Mosaic has been used since ancient times as flooring and in the decoration of walls and walls because it provides a unique and singular decorative personality.
Today it is integrated in numerous projects of decoration of houses and buildings of new construction or reforms, in outstanding rooms and entrances, in corridors, bathrooms and, of course, also in exteriors.
At Decorarconarte.com we give shape to your project adapting to your needs.
Completely handmade and meticulous work
The most important tool used by our craftsmen are their hands, with the help of manual tools.
The mosaic is an ancestral art, which consists of the union of fractions of stones (marble or vitreous paste) of cubic form, called tesserae.
The technique used
The technique is the “opus teselarium”, a mosaic of cubic stone tesserae.
We work with 5, 8 and 10 mm tesserae. Different sizes can also be combined to achieve greater precision in some details.
There are several methods (direct, indirect, engraving and the use of pebbles). In our workshop we prefer to use the Indirect Method; this consists of placing the tesserae on the design and once it is finished, it is inverted so that the resulting surface of the mosaic is completely smooth (the opposite of the direct method).
In terms of appearance. It can be an aged mosaic, unfinished or with gaps, polished, polished or any other aspect that the client may suggest. The finish will depend on the application of the mosaic.
Floor or wall mosaics.
The destination of most of the mosaics is usually either for paving on the floor, or as wall decoration, inlaid or as a hanging picture.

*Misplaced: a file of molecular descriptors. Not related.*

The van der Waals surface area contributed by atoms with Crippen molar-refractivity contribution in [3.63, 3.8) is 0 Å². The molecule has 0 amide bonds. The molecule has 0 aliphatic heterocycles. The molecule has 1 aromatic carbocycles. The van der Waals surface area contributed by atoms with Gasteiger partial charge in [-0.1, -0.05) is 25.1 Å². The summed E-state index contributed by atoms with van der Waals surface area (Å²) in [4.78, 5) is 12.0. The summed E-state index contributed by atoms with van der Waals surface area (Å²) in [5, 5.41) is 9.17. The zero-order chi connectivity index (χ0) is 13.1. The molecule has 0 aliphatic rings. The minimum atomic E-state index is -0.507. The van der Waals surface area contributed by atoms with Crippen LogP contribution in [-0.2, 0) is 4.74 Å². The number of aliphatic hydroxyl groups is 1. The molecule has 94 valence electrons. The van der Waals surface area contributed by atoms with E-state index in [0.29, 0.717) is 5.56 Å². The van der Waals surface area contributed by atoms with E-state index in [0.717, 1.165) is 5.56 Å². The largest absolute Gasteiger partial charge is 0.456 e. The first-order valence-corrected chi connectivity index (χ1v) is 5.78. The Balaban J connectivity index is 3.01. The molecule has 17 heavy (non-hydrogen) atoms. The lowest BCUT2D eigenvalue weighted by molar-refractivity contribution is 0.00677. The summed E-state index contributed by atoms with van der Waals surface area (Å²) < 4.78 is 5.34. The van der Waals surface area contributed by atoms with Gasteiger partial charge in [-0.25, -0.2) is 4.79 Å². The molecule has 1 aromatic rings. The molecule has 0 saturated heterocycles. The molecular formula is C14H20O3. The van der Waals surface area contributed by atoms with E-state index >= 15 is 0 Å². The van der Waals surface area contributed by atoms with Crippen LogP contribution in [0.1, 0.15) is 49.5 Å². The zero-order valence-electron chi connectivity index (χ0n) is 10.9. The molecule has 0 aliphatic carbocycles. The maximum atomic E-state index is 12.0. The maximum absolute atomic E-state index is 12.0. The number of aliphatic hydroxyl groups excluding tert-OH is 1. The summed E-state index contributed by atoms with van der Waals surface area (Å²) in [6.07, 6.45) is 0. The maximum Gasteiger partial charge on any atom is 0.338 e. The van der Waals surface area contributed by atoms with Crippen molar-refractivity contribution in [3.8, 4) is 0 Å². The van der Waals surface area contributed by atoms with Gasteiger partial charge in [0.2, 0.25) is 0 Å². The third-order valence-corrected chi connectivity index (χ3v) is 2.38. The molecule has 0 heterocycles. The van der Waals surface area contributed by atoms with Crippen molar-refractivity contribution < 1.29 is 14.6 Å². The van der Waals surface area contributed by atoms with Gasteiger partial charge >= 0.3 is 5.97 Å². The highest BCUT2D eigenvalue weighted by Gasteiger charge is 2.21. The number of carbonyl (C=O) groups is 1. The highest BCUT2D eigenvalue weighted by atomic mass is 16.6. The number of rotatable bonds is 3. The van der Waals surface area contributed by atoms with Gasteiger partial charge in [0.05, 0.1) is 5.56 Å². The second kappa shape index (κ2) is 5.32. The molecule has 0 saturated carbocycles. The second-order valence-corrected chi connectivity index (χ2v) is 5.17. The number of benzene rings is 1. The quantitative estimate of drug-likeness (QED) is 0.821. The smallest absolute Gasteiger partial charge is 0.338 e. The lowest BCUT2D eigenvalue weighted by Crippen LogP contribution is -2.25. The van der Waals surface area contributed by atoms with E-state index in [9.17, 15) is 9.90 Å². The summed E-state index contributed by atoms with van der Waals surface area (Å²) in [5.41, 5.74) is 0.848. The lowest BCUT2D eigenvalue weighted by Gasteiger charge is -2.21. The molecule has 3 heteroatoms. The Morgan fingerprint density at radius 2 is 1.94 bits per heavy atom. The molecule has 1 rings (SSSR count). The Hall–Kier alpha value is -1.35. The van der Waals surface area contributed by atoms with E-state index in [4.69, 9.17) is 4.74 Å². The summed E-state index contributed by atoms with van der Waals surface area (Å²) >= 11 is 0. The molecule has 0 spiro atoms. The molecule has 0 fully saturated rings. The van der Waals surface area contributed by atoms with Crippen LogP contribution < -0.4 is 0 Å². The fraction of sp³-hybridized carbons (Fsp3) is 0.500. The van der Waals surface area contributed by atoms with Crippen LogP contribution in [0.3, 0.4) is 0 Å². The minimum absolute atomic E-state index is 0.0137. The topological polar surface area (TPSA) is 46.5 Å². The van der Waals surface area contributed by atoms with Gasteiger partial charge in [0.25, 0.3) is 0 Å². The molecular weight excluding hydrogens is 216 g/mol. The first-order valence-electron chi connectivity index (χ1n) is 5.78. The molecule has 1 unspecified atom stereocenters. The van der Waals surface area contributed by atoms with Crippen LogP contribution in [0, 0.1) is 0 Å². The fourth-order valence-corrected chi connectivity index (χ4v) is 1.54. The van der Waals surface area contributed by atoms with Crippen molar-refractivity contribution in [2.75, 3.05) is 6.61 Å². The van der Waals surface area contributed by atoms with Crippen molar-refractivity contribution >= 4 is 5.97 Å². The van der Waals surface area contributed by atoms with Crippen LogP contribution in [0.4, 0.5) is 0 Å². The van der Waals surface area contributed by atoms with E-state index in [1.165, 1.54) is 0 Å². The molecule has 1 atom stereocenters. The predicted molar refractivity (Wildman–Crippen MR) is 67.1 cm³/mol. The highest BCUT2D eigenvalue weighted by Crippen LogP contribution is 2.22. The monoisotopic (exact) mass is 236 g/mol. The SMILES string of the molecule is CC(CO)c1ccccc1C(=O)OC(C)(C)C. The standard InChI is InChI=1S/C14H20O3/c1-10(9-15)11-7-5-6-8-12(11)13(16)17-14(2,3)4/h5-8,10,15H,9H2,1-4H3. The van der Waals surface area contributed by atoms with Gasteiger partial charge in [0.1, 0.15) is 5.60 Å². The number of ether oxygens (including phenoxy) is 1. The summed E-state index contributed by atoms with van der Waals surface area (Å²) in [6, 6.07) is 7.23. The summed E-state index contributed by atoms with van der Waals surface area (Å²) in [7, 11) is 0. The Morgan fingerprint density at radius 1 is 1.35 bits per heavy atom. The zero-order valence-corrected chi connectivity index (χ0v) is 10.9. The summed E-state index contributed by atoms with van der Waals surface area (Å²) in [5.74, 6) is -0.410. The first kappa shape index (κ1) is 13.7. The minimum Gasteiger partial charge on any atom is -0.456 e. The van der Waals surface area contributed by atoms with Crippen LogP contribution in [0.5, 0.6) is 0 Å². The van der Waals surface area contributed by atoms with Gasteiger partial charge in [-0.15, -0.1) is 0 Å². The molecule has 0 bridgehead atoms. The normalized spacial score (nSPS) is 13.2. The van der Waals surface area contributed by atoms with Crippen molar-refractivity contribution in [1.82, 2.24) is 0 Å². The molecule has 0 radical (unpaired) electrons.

For the floor:
Floor mosaics are of great beauty and give a sublime look to any interior or exterior space. The tesserae are usually preferred with polished visible faces.
Their thickness can be varied according to requirements. to reduce transport weight and increase strength and elasticity, a layer of polycarbonate is applied in a cellular form.
The consolidation of the mosaic thus has, on its reverse side, a synthetic laminate finish covered with a layer of Chinese adhesive for better adhesion and fixing. It is suitable for outdoor exposure and for trafficable areas except for vehicles and heavy machinery.
The wall mosaic can be either for embedding or for hanging. The thickness of the mosaic can be made to customer specifications. The back and edges are finished with rustic mortar.
The materials used are tesserae of natural stones and various marbles. For some special colours, glass paste and resins are used, just as they were used in ancient times.
The range of colours is almost infinite. The use of vitreous paste can be combined with marble to achieve bright and cheerful colours, giving the mosaic luminosity and movement.
Time of production
The times vary depending on the project. They can be between 2, 4 and 8 weeks.
Instructions for laying a mosaic floor tile
The material we recommend for laying the mosaic is any type of flex-super glue cement.
For the installation of the mosaic it is advisable to follow the following steps:
STEP 1: The floor where the mosaic is to be laid must be strong, level or mortar-troweled and free of dust.
STEP 2: It is recommended to provide an expansion joint around the perimeter of about 3-4 mm in order to avoid lateral thrust from the surrounding work (not from the piece itself) and expansion due to its exposure to the outside.